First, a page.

In July, we spent a weekend in the Riviersonderend mountains, staying in a little stone cottage at Onverwacht Flora, a mountain top farm near the famous Boesmanskloof trail between Greyton and McGregor.
This is Part III, and here are the links to the other parts:
- From Cape Town to Onverwacht (Part I)
- Exploring the surroundings of our Kliphuisie (Part II)
- A visit to the peaceful Eseltjiesrus Donkey Sanctuary (Part IV)
- Exploring the unfinished road at Die Galg (Part V)
Good morning, World!
After a leisurely breakfast in front of the Kliphuisie, serenaded by a whole flurry of birds, we tightened the laces of our hiking boots, filled a water bottle, packed the rucksack, and tramped down to the viewing site we had visited yesterday afternoon.
A steep descent
We soon found the start of the trail down to the bottom of the river valley.
Very near the top, we passed this burnt pine tree, which became the marker of our progress down the slope – everytime I looked back uphill to check our bearings, I could see the familiar shape of this tree, sticking up against the blue sky.
The trail zigged and zagged at sharp angles across the slope, rather than going straight down (thank goodness!), but the individual ‘legs’ of the zigzags were very steep in places. Apart from that, as a result of the recent summer fires, there was almost no vegetation – and thus no handy bushes to clutch onto for extra balance on the steeper sections! Nope, it was just stones, stones and more stones, most of them quite loose and unstable, liable to tumble even further down the slope in mini-avalanches.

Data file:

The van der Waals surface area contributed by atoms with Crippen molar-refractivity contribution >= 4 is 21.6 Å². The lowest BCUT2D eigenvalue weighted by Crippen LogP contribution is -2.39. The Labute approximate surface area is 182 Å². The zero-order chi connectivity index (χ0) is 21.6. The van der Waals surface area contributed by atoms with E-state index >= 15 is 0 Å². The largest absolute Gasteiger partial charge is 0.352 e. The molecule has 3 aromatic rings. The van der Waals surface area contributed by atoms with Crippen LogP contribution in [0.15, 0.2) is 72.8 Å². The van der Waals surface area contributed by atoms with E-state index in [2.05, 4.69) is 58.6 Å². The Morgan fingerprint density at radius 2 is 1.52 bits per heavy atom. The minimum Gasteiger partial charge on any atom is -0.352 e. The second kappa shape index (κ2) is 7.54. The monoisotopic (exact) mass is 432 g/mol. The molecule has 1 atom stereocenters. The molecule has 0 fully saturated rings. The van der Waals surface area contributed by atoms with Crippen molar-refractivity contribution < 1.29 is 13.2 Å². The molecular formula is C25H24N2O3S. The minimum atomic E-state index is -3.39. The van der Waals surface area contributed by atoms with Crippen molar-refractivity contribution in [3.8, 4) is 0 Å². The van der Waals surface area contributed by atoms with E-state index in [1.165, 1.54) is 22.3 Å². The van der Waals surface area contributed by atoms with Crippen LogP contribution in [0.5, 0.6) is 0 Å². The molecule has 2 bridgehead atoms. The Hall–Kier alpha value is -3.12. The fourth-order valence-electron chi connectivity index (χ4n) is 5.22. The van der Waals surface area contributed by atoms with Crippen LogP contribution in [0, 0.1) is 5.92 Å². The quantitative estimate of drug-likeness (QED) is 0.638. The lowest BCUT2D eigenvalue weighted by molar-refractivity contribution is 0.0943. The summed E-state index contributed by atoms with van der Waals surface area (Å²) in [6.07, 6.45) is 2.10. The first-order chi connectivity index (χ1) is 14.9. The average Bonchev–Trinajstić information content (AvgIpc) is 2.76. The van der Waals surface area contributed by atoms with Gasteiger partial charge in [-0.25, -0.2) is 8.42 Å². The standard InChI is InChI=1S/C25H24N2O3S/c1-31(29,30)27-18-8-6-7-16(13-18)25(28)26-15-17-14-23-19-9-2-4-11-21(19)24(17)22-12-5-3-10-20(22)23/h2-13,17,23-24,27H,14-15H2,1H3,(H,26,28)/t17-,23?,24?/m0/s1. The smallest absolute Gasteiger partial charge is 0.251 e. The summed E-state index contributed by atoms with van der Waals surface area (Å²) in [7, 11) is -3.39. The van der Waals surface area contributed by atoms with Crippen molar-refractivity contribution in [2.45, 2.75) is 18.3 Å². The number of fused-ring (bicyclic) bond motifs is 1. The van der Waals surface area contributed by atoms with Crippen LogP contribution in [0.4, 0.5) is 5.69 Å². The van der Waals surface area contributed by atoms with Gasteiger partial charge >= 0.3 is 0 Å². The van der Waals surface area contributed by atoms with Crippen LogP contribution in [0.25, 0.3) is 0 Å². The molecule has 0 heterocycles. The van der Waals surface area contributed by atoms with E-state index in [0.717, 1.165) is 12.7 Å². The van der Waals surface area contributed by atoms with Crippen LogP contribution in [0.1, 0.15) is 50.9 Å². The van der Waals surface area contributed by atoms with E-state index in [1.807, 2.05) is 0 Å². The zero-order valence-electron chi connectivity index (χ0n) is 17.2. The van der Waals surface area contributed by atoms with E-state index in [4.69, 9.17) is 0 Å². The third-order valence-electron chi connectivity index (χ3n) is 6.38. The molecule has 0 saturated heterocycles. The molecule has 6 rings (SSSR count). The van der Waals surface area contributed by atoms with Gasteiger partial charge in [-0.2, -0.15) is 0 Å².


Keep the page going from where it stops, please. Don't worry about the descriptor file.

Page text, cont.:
It made for exhausting walking, for me anyway, because the need to brake constantly as you walk puts quite a lot of pressure on the knees and thigh muscles. I frequently lost my footing and slid a bit on the loose gravel.
Richard graciously acted as a support strut for part of the way – until he found me a makeshift walking stick in the form of a relatively sturdy and straight-ish bamboo-like stick that had survived the fire without crumbling. Even though it soon blackened my hands with soot, I didn’t mind, because it really helped!
As we descended into the shadows of the valley, it became chillier. It was sooo quiet down here, as though there was hardly any life. Even the wind was holding its breath. We focused inwards, as we walked, concentrating on every step, testing the stones beneath our feet for stability before taking the next step. From time to time, we stopped, to listen for sounds and to reorient ourselves, checking that we were still going the right way. It was quite meditative.
Crossing the river
About 45 minutes after we had left the viewing site, we finally reached the river. The path continued on the other side, where it led further down the length of the river valley in the general direction of Greyton. The only problem was that there was no bridge across the fast-flowing water. Hm.